Minimum requirements for successful completion of the IPPE:
- Meeting goals and objectives and demonstrating IPPE competencies as outlined in course materials
- Completion of assigned course activities, trainings, performance expectations, and evaluations
- Attendance, conduct, and participation in course activities
PASS/NOT PASS final grade will be assigned to each student pharmacist by the course director at the end of each quarter.
Students will be assessed based on:
- The submission of satisfactorily completed training requirements
- The successful completion of all IPPE course series activities
- Assigned IPPE rotations and activities
- IPE activities
- Attendance and active participation in all quarterly small group meetings / orientations
- Completion and submission of all assigned teaching (i.e., IPPE preceptor) and course (i.e., IPPE rotation site) evaluations
Students are required to complete evaluations
Failure to complete and submit all assigned preceptor and site evaluations for an IPPE rotation by the last day of the rotation will result in an “I” (Incomplete) being assigned for the course. Any “I” unresolved by the completion of the following quarter will result in a NON-PASS grade for the course.
For more information on IPPE activities, click the links below to be taken to the activity sub-pages of the IPPE Manual.
IPPE SmartSheet activity lists (per cohort)
Please right-click to open SmartSheet links in a new page as sometimes the back button does not always take you back to the site when SmartSheets are opened.
IPPE dos & don’ts
Please also read the attached Patient’s Rights & Responsibilities PDF.
The patient information that you obtain by rounding, reading the medical record, interviewing, etc. is confidential. It should not be discussed in places, e.g. the elevator, in the cafeteria, etc., where it may be overheard by the public. To ensure this is done in practice, students are to review the HIPAA Guidelines in the Policies & Procedures section as well as complete the HIPAA Training, which is noted in the Required Training Activities section of the IPPE Manual.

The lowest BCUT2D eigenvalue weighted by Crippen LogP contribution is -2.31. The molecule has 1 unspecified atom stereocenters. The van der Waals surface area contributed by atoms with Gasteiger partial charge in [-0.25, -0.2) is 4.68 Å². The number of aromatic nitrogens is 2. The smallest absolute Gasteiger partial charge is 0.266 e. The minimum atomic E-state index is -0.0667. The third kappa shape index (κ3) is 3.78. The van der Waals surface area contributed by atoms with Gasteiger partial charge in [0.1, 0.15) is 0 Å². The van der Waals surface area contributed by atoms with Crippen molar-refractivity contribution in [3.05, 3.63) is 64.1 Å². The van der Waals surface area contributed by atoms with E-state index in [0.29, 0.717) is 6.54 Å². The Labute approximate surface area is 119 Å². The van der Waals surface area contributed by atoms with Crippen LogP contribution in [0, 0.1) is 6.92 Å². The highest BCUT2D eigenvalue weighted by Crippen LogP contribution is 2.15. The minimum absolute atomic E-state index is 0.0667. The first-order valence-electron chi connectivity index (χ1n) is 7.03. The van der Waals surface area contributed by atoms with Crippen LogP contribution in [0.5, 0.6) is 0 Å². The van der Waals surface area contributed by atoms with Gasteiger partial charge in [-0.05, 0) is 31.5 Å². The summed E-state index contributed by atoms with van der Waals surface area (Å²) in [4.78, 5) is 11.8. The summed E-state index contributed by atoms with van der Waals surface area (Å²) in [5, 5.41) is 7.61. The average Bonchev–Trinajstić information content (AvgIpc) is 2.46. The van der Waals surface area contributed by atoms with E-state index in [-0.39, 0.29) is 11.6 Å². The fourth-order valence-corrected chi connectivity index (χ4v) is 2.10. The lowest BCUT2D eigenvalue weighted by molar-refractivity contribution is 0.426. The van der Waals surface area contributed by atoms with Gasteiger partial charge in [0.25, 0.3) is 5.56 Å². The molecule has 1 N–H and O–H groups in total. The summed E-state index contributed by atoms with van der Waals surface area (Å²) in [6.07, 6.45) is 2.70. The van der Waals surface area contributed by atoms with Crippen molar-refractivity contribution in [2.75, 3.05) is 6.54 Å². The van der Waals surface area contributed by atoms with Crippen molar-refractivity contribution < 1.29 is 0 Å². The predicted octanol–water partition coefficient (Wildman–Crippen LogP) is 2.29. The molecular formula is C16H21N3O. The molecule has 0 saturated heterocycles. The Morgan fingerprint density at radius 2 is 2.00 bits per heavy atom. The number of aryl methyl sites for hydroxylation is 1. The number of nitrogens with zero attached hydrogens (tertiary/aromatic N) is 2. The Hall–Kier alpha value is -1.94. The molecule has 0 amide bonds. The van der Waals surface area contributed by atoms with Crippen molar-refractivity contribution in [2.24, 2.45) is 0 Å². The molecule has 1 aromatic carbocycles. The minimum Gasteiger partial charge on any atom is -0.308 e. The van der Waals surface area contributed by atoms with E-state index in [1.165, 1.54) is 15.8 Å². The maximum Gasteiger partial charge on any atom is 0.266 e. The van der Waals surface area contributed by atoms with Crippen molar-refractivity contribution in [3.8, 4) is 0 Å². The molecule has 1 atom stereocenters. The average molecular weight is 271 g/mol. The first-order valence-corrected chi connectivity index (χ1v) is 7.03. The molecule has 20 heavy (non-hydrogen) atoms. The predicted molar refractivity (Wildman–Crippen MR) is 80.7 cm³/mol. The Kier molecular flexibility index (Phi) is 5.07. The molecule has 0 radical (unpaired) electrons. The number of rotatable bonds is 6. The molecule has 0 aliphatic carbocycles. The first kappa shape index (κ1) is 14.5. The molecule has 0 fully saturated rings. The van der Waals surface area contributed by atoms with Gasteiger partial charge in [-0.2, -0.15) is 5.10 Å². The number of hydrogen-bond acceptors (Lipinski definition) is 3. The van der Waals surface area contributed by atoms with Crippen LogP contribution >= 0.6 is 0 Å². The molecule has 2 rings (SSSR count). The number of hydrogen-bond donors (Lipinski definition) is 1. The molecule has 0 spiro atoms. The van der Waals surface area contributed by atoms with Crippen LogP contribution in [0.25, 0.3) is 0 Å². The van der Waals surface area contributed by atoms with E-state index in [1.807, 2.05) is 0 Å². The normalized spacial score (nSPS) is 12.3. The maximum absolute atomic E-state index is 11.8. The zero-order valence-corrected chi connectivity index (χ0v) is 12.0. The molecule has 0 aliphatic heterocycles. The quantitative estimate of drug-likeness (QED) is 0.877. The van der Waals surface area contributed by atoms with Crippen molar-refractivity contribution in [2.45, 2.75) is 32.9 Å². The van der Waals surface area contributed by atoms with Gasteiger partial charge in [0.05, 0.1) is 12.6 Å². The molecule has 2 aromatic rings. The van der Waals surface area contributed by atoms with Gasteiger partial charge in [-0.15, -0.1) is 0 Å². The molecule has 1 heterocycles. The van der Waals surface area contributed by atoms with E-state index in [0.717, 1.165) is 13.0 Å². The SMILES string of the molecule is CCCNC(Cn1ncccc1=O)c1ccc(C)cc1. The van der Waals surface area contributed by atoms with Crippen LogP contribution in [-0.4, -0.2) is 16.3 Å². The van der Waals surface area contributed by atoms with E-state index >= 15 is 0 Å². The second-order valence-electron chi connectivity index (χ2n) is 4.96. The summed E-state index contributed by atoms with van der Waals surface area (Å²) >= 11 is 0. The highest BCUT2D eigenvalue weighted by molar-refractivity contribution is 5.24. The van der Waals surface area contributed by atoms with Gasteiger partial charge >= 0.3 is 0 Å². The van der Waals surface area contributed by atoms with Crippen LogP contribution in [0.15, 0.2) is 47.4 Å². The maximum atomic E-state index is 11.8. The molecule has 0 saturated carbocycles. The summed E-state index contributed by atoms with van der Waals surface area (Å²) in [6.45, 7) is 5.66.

- DO respect the confidentiality of patient information.
- DO dress appropriately for the patient care environment. Check with your preceptor with respect to the need for lab coats, ties (for guys), etc. No cutoffs or shorts, Levi’s. If you have any doubts, take the conservative, professional appearance.
- DO wear your name-tag.
- DO wash your hands after contacting a patient.
- DO contact your preceptor if you are ill or running late for your appointment.
- DO introduce yourself appropriately to other health care providers if you are asked.
- If you are going to see a patient, DO knock before entering the patient’s room and DO introduce yourself and your purpose.
- DO be able to explain what you are doing on the patient care floor/clinic/etc., if you are asked.
- DO ask questions of your preceptor. While this is a self-directed learning experience, ask for explanations regarding what, why, how and when if you don’t understand something. Some preceptors prefer ongoing questions/answers and others prefer you to save up your questions until the end of the session. Ask your preceptor’s preference.
- DO remember that part of the experience is to provide you with an opportunity to see what you may be doing as an intern pharmacist and/or on your Advanced Pharmacy Practice Experience (APPE) rotations.
- DO remember that in terms of priority, the patient and his/her care have top priority.
- DON’T take the medical record any part of the medical record off the nursing unit or out of the clinic or other patient care area.
- DON’T talk about patients and what you saw or heard during your experience in public places, e.g. elevators, cafeteria, etc.
- DON’T take it personally, if your student preceptor indicates that he/she is involved in an issue or problem that needs to be resolved and sends you off to read a medical record while she/he resolves the patient care problem.
- DON’T have your cell phone on in patient care areas.